GIVEN the unstoppable power of Melbourne's final 45 minutes of the 2021 season, it probably wouldn't have mattered had its premiership rivals been able to recruit star players from opposition clubs half-way through the season.

But, it certainly wouldn’t have hurt the Western Bulldogs, the losing Grand Finalists, to have had scope to add to their obvious problems in the backline and ruck for the latter part of the year. Robbie Tarrant might have appealed, so too, say, a Jon Ceglar, two players who found new homes at the end of 2021.


Had a Mid-Season Trade Period been part of the AFL system in 2021, Port Adelaide might have attempted to bolster its midfield before it was blown away in that department in a preliminary final. That Jordan Dawson had already made his mind to return to South Australia, he would've been a very nice in-season addition.

Jordan Dawson joined Adelaide from Sydney. Picture:

Geelong's chances would likely have been assisted if it had been able to add options in the ruck and forward line. It could have had yet another crack at Todd Goldstein.

GWS might have even made it through to another preliminary final, and not fallen in week two, if it had the option of trading in a quality forward. The possibilities around Rory Lobb, which ultimately amounted to nothing in the Continental Tyres AFL Trade Period, may have opened up more meaningfully.

24/7 DFA Two steps to make mid-season player movement BIGGER

Brisbane, forced to cover for injured forwards Cam Rayner and Eric Hipwood, would have surely contemplated bolstering that area of operations had there been in-season access to players from other clubs.

Cam Rayner is helped from the field after injuring his knee in the AAMI Community Series clash between Gold Coast and Brisbane at Metricon Stadium on March 8, 2021. Picture: AFL Photos

A mid-season draft, restricted to talent outside the AFL system, was re-introduced in 2019, having been removed from operations in 1993. It is now time to introduce a Mid-Season Trade Period, involving AFL-listed players.

The concept was being given detailed consideration by former AFL football operations boss Steve Hocking, but when COVID-19 smashed the game at the start of 2020, like a lot of football initiatives, it went from front of mind to distant back.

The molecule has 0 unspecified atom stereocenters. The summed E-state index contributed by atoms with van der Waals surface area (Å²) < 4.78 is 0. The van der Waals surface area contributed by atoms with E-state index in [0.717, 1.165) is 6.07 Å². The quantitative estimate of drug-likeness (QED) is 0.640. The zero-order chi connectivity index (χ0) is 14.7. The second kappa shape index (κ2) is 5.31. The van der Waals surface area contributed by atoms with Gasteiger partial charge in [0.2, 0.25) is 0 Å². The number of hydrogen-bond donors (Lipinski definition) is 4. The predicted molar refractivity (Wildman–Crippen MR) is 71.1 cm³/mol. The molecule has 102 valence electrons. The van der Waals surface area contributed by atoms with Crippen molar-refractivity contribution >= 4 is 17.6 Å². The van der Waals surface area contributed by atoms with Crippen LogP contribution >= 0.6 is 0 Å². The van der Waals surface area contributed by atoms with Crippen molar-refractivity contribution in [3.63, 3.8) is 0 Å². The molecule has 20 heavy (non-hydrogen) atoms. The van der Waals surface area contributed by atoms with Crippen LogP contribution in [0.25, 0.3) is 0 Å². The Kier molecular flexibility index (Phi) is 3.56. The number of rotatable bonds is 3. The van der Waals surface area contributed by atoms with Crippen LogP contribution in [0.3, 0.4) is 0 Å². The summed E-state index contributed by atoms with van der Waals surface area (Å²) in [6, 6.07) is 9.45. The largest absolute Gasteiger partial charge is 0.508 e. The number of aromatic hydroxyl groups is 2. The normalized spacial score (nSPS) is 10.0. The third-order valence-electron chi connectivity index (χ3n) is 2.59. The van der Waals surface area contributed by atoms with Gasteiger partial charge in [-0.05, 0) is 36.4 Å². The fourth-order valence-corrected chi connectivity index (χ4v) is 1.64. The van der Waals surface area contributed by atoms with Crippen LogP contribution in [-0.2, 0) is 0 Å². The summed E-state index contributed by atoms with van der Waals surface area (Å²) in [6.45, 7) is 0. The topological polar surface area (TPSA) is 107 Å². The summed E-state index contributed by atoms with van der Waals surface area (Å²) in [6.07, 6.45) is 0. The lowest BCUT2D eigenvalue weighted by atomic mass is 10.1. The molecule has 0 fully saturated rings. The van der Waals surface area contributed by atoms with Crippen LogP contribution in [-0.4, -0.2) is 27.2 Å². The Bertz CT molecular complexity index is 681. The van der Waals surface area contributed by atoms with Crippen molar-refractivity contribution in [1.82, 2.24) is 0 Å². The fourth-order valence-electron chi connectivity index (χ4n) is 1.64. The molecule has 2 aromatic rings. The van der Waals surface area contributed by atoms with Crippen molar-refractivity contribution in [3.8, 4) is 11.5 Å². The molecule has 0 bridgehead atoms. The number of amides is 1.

Two seasons on, and with the industry only now being able to hope that the AFL world may soon return to a version of pre-COVID-19 normality, the matter will again be analysed by Hocking's replacements Brad Scott and Laura Kane.

Compared with many other major sports, avenues for club-to-club player movement in the AFL are highly restrictive. Post the Grand Final each season, a small, less-than-two-week window officially opens for free agents and others to be transferred, and that's it.

The NFL is about to enter Week 10 of its current season, and one of the biggest names in that sport, Odell Beckham jnr, is still free to find a new club, with his stint at Cleveland ending a fortnight ago. Von Miller, equally huge in the NFL, two weeks ago was traded out of the Denver Broncos to the LA Rams, who in the history of world sport may now have the title of being "the most in" on a championship tilt. In late October, tight end Zach Ertz, an all-time great for Philadelphia who scored the winning touchdown in the Super Bowl in 2017, scored a touchdown for the Eagles in Week Six, and then a touchdown for Arizona Cardinals in Week Seven.


In the NBA, players too can be traded in-season, with Philadelphia 76ers currently in several minds as to how to off-load their troubled Australian talent Ben Simmons.

There are multiple transfer windows in the English Premier League, lasting multiple weeks.

Situations can change dramatically and quickly in professional sport. Injuries can hit hard. Form can be lost. Relationships within clubs can fracture. A coach's opinion of a player can change in a heartbeat, not always favourably. A young player, out of nowhere, can propel him or herself into the starting line-up at the expense of a former star. Players get disgruntled with coaches and teammates. Sometimes, a situation can develop where a team ends up with too many of the same type of player. Likewise, other outfits don't have anywhere near enough of the same type of player.


Every listed player has a currency, and trading in-season could suit all clubs, not only the powerful ones. Teams which have started a season well could get immediately better with a shrewd trade. Teams which have started poorly could seek to improve with a trade, or seek to better their national draft selections in trading players out.

In every season, there are multiple clubs already planning to accumulate enough national draft points in order to secure a father-son or academy player at the next NAB AFL Draft. Those clubs could use a mid-season trade to facilitate such projects.

As is the case with the already designated Trade Period, picks in future drafts could also be used. Yes, there would be salary cap issues to negotiate, but nothing that couldn't be worked through.

While the conservatism which is always at play in AFL clubland will no doubt be a loud voice in all debates about an in-season trade window, it should not be allowed to naturally rule on the outcome. It is time this conversation is properly thrashed out.


Join the team for the most comprehensive NAB AFL Draft coverage